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Naja Pham Lockwood

Naja has executive produced multiple documentary and narrative films focusing on social justice issues including 76 Days, Try Harder!, Coming Home Again, Gook and Cries From Syria. She is the founder of RYSE Media Ventures, which both supports stories of diverse voices, and an investor in Impact Partners Films, which has financed the Academy Award winning documentary, Icarus as well as Won’t You Be My Neighbor and Audrie and Daisy. She financed and co-produced The First Days with StoryCorp which is a collaboration between StoryCorps and PBS American Experience which aimed to collect, preserve and celebrate the stories of Vietnamese American refugees and Vietnam veterans throughout America.


Naja graduated with a BA from Boston University and an MBA from Harvard Business School. She currently serves on the Board of the Utah Film Commission, the Center for Asian American Media (CAAM) and the Global Advisory Board of Fulbright University Vietnam.

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Describe your passion for Film.

My work in film combines a love for storytelling with a commitment to social justice. Storytelling entertains, educate and inspires us. It has the power to change the way we think about ourselves, our world and its people. As a refugee, I fled from war-torn Vietnam to the United States when I was a young girl. Part of my mission in life is to help others through telling stories, giving a voice to the voiceless and tell that story that has not been told. The medium I chose is film.  I continue to believe that we can heal and transform our culture through the power of storytelling.

How have you been involved in the Arts, Media and Film?

I've been in the industry since 1997. Prior to relocating to Park City, I was an Arts Commissioner of San Francisco, sworn in by Mayor Willie Brown and then Mayor Gavin Newsom, focusing on fundraising and community outreach. In addition, I was a Trustee of the San Francisco Asian Art Museum, working on the successful $170m capital campaign. Upon arriving to Park City, I was appointed to the Sundance Advisory Board and to the Utah Film Commission. I also co-created the Sundance Screenwriters Fellowships for Asian American filmmakers, lecture at the University of Utah on Asian and Global Cinema and promote Asian filmmakers as a Trustee of the Center for Asian American Media. I have been an investor through Impact Partners Films, which supports documentaries that enrich and ignite social change. Through Impact Partners Film, we have launched the careers of many young filmmakers.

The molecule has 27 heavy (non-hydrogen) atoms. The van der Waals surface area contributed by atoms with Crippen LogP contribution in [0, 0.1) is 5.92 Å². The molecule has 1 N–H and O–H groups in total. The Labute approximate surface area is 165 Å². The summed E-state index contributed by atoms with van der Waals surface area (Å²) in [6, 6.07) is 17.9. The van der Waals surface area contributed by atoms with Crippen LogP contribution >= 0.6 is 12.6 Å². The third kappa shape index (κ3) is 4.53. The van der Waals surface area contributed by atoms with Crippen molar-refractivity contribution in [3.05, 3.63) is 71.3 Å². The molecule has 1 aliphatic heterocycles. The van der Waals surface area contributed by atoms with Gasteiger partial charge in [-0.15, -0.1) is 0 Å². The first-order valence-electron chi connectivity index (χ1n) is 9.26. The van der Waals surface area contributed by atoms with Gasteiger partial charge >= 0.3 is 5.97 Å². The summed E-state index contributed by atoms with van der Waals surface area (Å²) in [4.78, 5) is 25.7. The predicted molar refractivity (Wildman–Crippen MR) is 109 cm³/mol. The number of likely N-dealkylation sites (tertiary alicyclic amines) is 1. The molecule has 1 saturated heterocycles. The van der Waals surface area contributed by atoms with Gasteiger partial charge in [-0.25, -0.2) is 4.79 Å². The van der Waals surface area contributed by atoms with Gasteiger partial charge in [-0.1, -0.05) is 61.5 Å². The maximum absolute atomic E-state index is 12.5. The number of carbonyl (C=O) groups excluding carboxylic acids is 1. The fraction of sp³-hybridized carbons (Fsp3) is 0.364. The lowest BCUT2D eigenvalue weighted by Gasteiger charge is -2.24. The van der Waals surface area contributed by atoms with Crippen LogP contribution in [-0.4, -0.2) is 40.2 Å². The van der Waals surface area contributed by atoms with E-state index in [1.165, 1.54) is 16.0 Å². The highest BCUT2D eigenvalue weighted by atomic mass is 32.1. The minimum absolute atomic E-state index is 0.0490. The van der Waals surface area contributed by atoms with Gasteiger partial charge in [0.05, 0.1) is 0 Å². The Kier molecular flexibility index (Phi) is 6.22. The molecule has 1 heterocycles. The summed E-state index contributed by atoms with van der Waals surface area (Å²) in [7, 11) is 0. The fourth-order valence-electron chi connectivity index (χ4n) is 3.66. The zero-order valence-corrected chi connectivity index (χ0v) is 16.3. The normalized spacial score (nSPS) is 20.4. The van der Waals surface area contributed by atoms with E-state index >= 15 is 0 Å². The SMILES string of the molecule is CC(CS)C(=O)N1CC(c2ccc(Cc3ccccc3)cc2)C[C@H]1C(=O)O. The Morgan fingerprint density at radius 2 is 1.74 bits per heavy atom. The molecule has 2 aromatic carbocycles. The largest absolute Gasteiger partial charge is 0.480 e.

What is your current work now?

In this moment of racial awareness with the goals of racial inclusion and equity in the entertainment industry, I am working to promote authentic stories from filmmakers of color through raising funds, whether in the forms of grants or equity.  I am currently developing and producing stories of the Vietnamese diaspora with themes of war, identity and trauma.  There is not only one road but many roads for a woman as she decides her goals and priorities throughout her life.  As I move towards a new chapter in my life, I am excited to also venture further into  telling my own stories as an American, a woman and a Vietnamese refugee while reclaiming our identities as Vietnamese-Americans beyond the War. 

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